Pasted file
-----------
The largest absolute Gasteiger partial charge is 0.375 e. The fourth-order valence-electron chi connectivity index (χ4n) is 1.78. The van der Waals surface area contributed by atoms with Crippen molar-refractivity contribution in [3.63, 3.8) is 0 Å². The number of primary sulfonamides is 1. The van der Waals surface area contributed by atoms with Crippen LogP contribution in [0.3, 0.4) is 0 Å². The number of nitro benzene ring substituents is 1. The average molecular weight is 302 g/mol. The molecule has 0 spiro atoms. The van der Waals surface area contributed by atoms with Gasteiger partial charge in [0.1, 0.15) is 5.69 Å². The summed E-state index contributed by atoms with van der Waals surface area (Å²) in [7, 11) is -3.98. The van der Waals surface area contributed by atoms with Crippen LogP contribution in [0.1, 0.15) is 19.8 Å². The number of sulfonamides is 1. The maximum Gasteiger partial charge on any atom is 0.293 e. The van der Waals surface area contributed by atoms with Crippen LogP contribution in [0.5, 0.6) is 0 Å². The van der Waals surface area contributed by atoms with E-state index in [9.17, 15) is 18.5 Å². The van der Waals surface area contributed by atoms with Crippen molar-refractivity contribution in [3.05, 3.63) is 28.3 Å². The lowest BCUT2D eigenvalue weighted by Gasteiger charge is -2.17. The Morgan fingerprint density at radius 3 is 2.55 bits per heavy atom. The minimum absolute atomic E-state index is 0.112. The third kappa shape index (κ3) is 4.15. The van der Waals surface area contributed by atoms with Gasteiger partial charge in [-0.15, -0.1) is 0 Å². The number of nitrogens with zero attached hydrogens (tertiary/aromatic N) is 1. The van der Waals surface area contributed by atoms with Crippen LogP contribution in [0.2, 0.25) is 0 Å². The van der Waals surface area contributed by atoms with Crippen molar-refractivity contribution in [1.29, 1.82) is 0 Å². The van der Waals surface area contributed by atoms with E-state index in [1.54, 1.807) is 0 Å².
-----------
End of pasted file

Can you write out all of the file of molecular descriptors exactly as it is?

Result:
The largest absolute Gasteiger partial charge is 0.375 e. The fourth-order valence-electron chi connectivity index (χ4n) is 1.78. The van der Waals surface area contributed by atoms with Crippen molar-refractivity contribution in [3.63, 3.8) is 0 Å². The number of primary sulfonamides is 1. The van der Waals surface area contributed by atoms with Crippen LogP contribution in [0.3, 0.4) is 0 Å². The number of nitro benzene ring substituents is 1. The average molecular weight is 302 g/mol. The molecule has 0 spiro atoms. The van der Waals surface area contributed by atoms with Gasteiger partial charge in [0.1, 0.15) is 5.69 Å². The summed E-state index contributed by atoms with van der Waals surface area (Å²) in [7, 11) is -3.98. The van der Waals surface area contributed by atoms with Crippen LogP contribution in [0.1, 0.15) is 19.8 Å². The number of sulfonamides is 1. The maximum Gasteiger partial charge on any atom is 0.293 e. The van der Waals surface area contributed by atoms with Crippen LogP contribution in [0.5, 0.6) is 0 Å². The van der Waals surface area contributed by atoms with E-state index in [9.17, 15) is 18.5 Å². The van der Waals surface area contributed by atoms with Crippen molar-refractivity contribution in [3.05, 3.63) is 28.3 Å². The lowest BCUT2D eigenvalue weighted by Gasteiger charge is -2.17. The Morgan fingerprint density at radius 3 is 2.55 bits per heavy atom. The minimum absolute atomic E-state index is 0.112. The third kappa shape index (κ3) is 4.15. The van der Waals surface area contributed by atoms with Gasteiger partial charge in [-0.15, -0.1) is 0 Å². The number of nitrogens with zero attached hydrogens (tertiary/aromatic N) is 1. The van der Waals surface area contributed by atoms with Crippen LogP contribution in [0.2, 0.25) is 0 Å². The van der Waals surface area contributed by atoms with Crippen molar-refractivity contribution in [1.29, 1.82) is 0 Å². The van der Waals surface area contributed by atoms with E-state index in [1.54, 1.807) is 0 Å².